Sexist ads: a never-ending story

Campaigns struggle to restrain from using disturbing innuendos.

Sexist Ads: the approach to the problem.

Over the years I have repeatedly addressed the issue of ad campaigns insisting on relying on sexism and gender stereotypes. Despite a periodically rising tide of public uproar about the issue and both politicians as well as advocacy groups addressing the problem, the marketers feel that they cannot do without offending the sensitiveness of their targeted audience.

Sexist Ads: the reality.

While lawmakers vigorously call for action and new regulations (usually at the dawn of an election term), reality tells another story. Year after year watchdogs deal with (and crack down on) an increasing number of sexist campaigns, slip through the meshes of the control system.

Enforcement in Italy.

In September the Review Board of the Italian Advertising Self-Regulation system (IAP) had to issue cease and desist injunctions to halt campaigns promoting:

  • security services under the headlines “Rely on expert hands with brand XXX, Call me” “Complete service. Call me”, accompanied by a picture of a model in an elegant black dress, with red lip dye and a seductive look. Holding a pair of handcuffs.
  • a certain wine brand under the headline “Taste me”with a woman in a white dress holding a chalice of red wine in front of her pubis.

Previously, in July, several citizens in a small town in the North of Italy took issue with a poster ad showing a model in high heels, wearing stockings and a top, with big hair and featuring the headline “Women have just one thing on their mind” in very big type and then (in small type) “Their hairstylist’s lacquer”.

Enforcement abroad.

Even though conceding that Italy has frequently enjoyed very bad press about the general attitude against women, this is – unfortunately – not just a local problem. Any number of similar examples may also be found in other countries.

In the US a jeweler manufacturer managed to offend its potential female customers by promoting its high-end products under the headline “Sometimes it is OK to throw rocks at girls”. As a quick rush to posting an apology on Facebook and an immediate withdrawal of the posters did not result truly effective, the owners of the company added a donation of ten per cent of their revenues on a certain Sunday in favor of a local association assisting victims of domestic violence.

InIrelanda night club came up with the brilliant idea of drawing attention to its premises through outdoor posters, showing a female golfer in a white minidress from behind with the following headline :”XYZ (Club name) Your nineteenth’s hole for the entire summer”. Harsh reactions from passers-by have been reported.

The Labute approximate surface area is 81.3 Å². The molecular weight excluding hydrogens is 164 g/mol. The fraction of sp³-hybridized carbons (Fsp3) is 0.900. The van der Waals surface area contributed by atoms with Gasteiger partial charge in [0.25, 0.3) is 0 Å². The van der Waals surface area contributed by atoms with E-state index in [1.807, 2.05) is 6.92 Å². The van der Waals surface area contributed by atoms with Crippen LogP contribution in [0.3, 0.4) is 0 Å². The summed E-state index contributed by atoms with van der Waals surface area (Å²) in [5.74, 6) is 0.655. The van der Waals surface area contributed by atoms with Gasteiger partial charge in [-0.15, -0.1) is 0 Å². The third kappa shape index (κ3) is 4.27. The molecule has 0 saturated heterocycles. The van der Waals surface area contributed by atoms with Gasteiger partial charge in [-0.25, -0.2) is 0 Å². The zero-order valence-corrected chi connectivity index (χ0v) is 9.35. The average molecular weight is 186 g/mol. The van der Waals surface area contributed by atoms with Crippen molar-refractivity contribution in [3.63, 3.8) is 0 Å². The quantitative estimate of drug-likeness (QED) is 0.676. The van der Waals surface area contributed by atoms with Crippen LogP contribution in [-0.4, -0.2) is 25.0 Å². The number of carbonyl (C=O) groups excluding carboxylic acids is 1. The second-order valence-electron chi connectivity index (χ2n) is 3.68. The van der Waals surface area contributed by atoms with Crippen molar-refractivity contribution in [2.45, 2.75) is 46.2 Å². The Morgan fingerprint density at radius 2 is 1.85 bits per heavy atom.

In Sweden an Internet service provider thought to rely on the well-known stereotype that a guy – even when on a stroll with his girlfriend – is unable to restrain from looking at a ‘hottie’ passing by. The Internet service provider announced open job positions at the company through posts on social media. The posts presented a couple, holding hands while on a street stroll. A flashy woman in a red dress is walking by, the guy turns his head and watches her with a clearly interested look, his girlfriend notices with a clear expression of disappointment on her face. On the guy’s shirt you see the word “You”, his girlfriend’s shirt features “Your current workplace”, while on the red dress of the girl walking by you see the brand of the job offering company. The Swedish Advertising Ombudsman found (and banned) the ad ‘sexually discriminatory’ due to women being portrayed as interchangeable items and as to much hype was put onto the female aesthetic appearance.

In the context of the last Football World Championship a German bakery thought to take advantage of the popular event through a campaign presenting a woman wearing an apron and holding a football shaped cake in her hands. The headline: “Bake your man (your granny, your little sis) happy, even if he/she has a second love”. To no one’s surprise a huge protest erupted on social media. The advertiser’s attempt to defend the ‘love cake’ campaign: No offense intended, we thought the ad was ironic and funny and – finally – it was conceived and performed by the Bakery’s Swiss branch. Interestingly, the company turns out to be a repeat offender as already back in the 50ies it had run a campaign under the (quite questionable) headline “A woman has to vital questions: What am I to wear, what am I to cook?”

To conclude.

Getting rid of gender stereotypes and of the “sex sells” dictum, appears to result almost impossible to marketers throughout the World.